firstname.lastname@example.org wrote: |It's still possible, of course, for someone---you mentioned Nik Weaver---to |come along and argue that our intuitive notion of predicativism, fuzzy |though it is, can't possibly be identified with the level Gamma_0. The |reason you can't seem to decide immediately whether Weaver's position is |nonsensical or not is probably because the critical questions are not |mathematical but philosophical, and of course it's usually harder to arrive |at definitive answers in philosophy than in mathematics.
My impression is that a lot of it has to do with Weaver's being interested in predicativism as a possible working philosophy, which is not quite the same as being interested in the concept of predicativity in the abstract.
There's a basic problem with relating a philosophy to formal systems, due to Goedel incompleteness. If we can exhibit a formal system S that allegedly captures all the reasoning acceptable to a given philosophy of mathematics, then it's a little hard to see how such a claim can be supported. If someone holding that philosophy can see that this is so, then how can they fail to see that S is consistent, which is unprovable in S? And if the formal system S captures all the reasoning they accept without their knowing it, how can this be established by anyone else?
Consider this for the prototypical "believer in ZFC". Proofs from ZFC tend to be accepted as proofs without the author feeling the need to include any of the axioms among the hypotheses, whereas proofs from large cardinal axioms and the like tend to be stated with the additional assumptions listed as explicit hypotheses. It's not very credible to say, however, that provability in ZFC represents the exact line between what can be accepted as proven and what can't, since, in particular, if one manages to prove that a theorem follows from the consistency of ZFC, this is as good a reason to believe it as its provability from ZFC.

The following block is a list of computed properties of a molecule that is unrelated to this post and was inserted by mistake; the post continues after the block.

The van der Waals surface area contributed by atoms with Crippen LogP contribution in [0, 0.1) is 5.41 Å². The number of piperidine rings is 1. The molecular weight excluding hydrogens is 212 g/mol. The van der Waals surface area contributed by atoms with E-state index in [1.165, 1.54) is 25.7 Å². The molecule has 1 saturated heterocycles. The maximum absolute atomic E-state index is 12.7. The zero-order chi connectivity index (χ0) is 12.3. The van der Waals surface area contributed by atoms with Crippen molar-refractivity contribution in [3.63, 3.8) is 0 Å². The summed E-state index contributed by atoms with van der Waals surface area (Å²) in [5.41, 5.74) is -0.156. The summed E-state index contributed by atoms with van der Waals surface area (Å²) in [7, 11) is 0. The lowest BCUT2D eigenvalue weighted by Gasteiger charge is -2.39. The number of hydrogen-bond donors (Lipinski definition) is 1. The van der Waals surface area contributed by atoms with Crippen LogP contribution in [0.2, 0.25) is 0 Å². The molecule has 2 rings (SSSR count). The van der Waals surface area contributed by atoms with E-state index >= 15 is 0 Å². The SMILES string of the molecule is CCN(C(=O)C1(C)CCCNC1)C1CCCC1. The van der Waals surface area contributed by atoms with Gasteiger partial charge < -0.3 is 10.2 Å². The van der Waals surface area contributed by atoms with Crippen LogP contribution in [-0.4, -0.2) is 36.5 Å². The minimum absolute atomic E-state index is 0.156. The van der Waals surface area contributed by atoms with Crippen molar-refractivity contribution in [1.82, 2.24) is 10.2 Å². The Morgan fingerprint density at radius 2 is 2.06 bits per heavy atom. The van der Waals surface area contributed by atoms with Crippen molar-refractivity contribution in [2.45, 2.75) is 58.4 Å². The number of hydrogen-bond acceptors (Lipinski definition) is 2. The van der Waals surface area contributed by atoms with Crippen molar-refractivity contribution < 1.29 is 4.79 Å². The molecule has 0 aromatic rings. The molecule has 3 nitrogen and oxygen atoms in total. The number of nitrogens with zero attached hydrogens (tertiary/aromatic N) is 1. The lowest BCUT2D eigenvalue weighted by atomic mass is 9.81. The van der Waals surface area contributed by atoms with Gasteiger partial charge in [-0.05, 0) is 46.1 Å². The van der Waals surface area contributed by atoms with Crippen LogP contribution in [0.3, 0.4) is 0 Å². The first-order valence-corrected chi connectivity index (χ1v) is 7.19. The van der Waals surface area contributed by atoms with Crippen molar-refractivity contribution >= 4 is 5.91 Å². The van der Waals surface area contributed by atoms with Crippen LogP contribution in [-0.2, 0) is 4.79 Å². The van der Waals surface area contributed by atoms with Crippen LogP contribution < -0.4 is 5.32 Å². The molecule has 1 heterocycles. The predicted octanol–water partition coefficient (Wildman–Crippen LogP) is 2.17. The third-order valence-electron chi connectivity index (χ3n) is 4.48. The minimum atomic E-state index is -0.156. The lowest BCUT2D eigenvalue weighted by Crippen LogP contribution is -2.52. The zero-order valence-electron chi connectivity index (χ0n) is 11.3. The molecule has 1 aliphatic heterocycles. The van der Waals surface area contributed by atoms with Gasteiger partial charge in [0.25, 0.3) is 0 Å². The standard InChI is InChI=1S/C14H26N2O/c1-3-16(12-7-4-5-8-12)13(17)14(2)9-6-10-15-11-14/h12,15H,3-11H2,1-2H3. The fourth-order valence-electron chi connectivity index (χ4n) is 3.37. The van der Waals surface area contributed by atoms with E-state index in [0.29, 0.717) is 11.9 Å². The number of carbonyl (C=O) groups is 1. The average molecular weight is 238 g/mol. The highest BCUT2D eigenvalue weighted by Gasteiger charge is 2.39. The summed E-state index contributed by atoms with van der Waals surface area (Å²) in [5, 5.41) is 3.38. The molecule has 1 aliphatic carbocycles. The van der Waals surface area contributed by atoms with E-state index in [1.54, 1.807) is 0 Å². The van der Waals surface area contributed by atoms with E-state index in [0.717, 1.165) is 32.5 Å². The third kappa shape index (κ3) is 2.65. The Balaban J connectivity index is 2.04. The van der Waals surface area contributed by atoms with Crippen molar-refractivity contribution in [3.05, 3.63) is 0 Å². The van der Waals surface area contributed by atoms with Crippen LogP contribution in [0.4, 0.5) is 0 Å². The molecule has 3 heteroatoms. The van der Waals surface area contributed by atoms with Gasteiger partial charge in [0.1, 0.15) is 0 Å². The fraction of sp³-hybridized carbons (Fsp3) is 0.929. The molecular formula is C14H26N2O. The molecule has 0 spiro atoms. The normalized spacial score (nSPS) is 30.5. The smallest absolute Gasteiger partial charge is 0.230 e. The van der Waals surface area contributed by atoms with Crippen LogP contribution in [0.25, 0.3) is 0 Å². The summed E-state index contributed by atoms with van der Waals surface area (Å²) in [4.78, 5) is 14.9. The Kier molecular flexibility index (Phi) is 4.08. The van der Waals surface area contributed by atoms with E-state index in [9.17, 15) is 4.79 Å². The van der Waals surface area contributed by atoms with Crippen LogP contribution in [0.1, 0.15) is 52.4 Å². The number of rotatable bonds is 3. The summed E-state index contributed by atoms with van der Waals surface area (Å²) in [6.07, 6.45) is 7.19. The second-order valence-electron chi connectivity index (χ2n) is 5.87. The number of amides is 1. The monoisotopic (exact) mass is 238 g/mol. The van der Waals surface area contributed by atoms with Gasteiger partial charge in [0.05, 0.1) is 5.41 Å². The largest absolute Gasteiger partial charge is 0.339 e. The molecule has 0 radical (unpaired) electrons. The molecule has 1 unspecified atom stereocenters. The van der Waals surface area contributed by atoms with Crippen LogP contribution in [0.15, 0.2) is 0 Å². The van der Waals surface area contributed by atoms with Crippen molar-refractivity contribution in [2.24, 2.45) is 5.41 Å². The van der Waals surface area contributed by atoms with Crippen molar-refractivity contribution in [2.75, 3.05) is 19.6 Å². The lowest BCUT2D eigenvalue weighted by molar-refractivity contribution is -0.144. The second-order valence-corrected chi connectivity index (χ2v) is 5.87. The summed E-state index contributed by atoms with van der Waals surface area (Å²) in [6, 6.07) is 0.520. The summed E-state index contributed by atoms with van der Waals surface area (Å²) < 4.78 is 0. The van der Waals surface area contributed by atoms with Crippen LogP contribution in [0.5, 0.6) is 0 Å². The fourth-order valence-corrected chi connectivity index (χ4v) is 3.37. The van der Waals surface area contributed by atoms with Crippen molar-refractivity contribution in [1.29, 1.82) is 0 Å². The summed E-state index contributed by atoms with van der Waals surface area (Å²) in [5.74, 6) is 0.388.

Weaver and Feferman regard this situation in different lights in the case of predicativism. (And of course they differ on other issues.)
>From my point of view, we have to concede to the objection but only so far. I don't think we can reasonably ask a predicativist to agree that only the things that can be proven predicatively, in the sense of the famous analysis of predicativity, can be validly proven. That would be akin to asking the "ZFC believer" to agree not to believe that ZFC is consistent. On the other hand, however, I'm unpersuaded by any of the arguments that I've read that the predicativist is entitled to go "very far beyond" the formal sense of predicativity, where I'm just going to leave "very far beyond" as a vague idea here. I think we can concede that some amount of reflection upon the concept of predicative proof, taking the predicativist outside of the strict formal limits on it, is compatible with the overall philosophy, without having to concede that anything very "strongly impredicative" has been justified in a way compatible with their philosophy.
I don't think it's so hard to see that the way one ordinarily proves induction up to Gamma_0 is impredicative. It's not that it's impossible to define it predicatively. Each computable ordinal can be defined as an ordering on natural numbers, given by a primitive recursive relation on them. The existence of this ordering isn't the problem. The problem is proving induction up to it. The way that one ordinarily does it makes reference to sets of ordinals. That's the gist of it. To show that this is not a merely apparent obstacle to a predicative proof is a longer story.